For kids who get a lot of colds during the winter, a boost in vitamin D levels may be just what the doctor ordered, researchers reported Monday. Supplementing vitamin D intake for children who were deficient halved the number of colds the children contracted, a team reported in the journal Pediatrics. Observational studies have suggested that low vitamin D levels are associated with an increased risk of colds. The new study is apparently the first to show that supplementing children's intake of the vitamin can reduce their risk of colds.
NEWS
June 25, 2012 | By Mary MacVean
  We mostly get our vitamin D by exposure to the sun, and these days, who just goes out in the sun? So there's been a lot of attention given to - and confusion over - vitamin D supplements, something many doctors recommend. Now there's a new study a possible vitamin D benefit: In a group of women older than 65 who had gained weight over 4½ years, those whose levels of the vitamin were low had gained a little more weight, researchers found in a study published Monday.
NEWS
March 5, 2012 | By Shari Roan, Los Angeles Times / For the Booster Shots blog
Vitamin D may be helpful in protecting highly active pre-teen and teen girls, such as those who play sports, from stress fractures, researchers reported Monday. The study was surprising because calcium has long been considered the nutrient most vital to bone health in children. But, in developing children, vitamin D intake may matter more. Researchers analyzed data from 6,721 girls ages 9 to 15 at the start of the study. The girls' intake of calcium, vitamin D and dairy products was recorded along with stress fractures, which are common sports-related injuries.
CALIFORNIA | LOCAL
May 7, 1990 | KATHLEEN DOHENY, Doheny is a freelance writer in Burbank who writes frequently in The Times
Slowly but steadily, the evils of sunbathing have been etched into American consciousness. Stay out of the sun, most everyone has been warned by physicians at one time or another, to minimize the risk of skin cancer, not to mention an onslaught of wrinkles. If sun worshiping is still a must, so is sunscreen, most doctors say. Now, some researchers are crying "overkill." Getting a little sun, they claim, isn't a bad idea.
CALIFORNIA | LOCAL
July 10, 1997 | TERENCE MONMANEY, TIMES MEDICAL WRITER
Medical scientists based at Childrens Hospital Los Angeles have shown that osteoporosis, a much-dreaded ailment of old age, appears to have roots in early childhood, with some children inheriting genes that increase their risk of brittle bones later in life. Led by Dr. Vicente Gilsanz, a radiologist at the hospital, and Jesus Sainz, a neurology researcher at the UCLA School of Medicine, the scientists used CT scanners to measure the bone density of 100 healthy girls between 6 and 12 years old.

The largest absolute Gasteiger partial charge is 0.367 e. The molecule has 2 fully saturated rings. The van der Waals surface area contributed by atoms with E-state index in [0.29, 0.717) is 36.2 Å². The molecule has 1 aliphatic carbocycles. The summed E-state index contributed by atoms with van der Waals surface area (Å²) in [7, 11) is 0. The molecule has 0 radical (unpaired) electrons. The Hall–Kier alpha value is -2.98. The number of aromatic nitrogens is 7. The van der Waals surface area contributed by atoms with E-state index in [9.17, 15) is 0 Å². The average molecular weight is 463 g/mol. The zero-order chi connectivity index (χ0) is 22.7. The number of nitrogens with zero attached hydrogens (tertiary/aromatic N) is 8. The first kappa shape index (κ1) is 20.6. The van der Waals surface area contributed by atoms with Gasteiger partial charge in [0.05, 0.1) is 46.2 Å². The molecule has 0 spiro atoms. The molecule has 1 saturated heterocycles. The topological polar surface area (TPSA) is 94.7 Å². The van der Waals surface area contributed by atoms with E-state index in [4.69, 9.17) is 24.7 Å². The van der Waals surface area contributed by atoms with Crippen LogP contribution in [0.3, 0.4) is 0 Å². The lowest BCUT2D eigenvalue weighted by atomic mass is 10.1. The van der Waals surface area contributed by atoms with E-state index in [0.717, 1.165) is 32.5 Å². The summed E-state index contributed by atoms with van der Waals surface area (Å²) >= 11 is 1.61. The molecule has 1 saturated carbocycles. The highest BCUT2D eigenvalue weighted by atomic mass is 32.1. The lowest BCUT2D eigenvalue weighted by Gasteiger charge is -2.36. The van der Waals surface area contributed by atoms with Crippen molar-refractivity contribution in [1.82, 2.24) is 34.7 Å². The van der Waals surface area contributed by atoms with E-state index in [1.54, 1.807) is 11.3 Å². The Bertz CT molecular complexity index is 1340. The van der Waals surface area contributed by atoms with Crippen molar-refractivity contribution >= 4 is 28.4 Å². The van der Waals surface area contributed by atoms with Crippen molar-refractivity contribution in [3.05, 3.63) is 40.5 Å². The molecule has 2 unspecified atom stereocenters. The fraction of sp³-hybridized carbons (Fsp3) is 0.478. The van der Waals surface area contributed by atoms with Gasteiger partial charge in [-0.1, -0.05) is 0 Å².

NEWS
December 19, 2011 | By Shari Roan, Los Angeles Times / For the Booster Shots blog
Vitamin D has emerged as something of a wonder supplement, according to the claims of dozens of studies published in the past few years. Researchers have suggested that adequate levels of the nutrient not only strengthen bones, but reduce the risk of cancer, heart disease and other conditions. Several studies also suggest Americans are not getting enough vitamin D, which is synthesized in the skin from sun exposure and found in certain foods, such as fortified milk and cereal, some types of fish and legumes.
NEWS
June 6, 2011 | By Shari Roan, Los Angeles Times / For the Booster Shots blog
Vitamin D works with calcium to strengthen bones. But adequate levels of vitamin D in the bloodstream also appear to boost the power of bisphosphonates, medications used to treat osteoporosis, according to research presented Monday. The study adds to the evidence that the current recommendations for vitamin D may be too low. Late last year, the Institute of Medicine issued a report that declined to make changes to the recommendation -- despite many new studies supporting the need for more vitamin D than is typically consumed.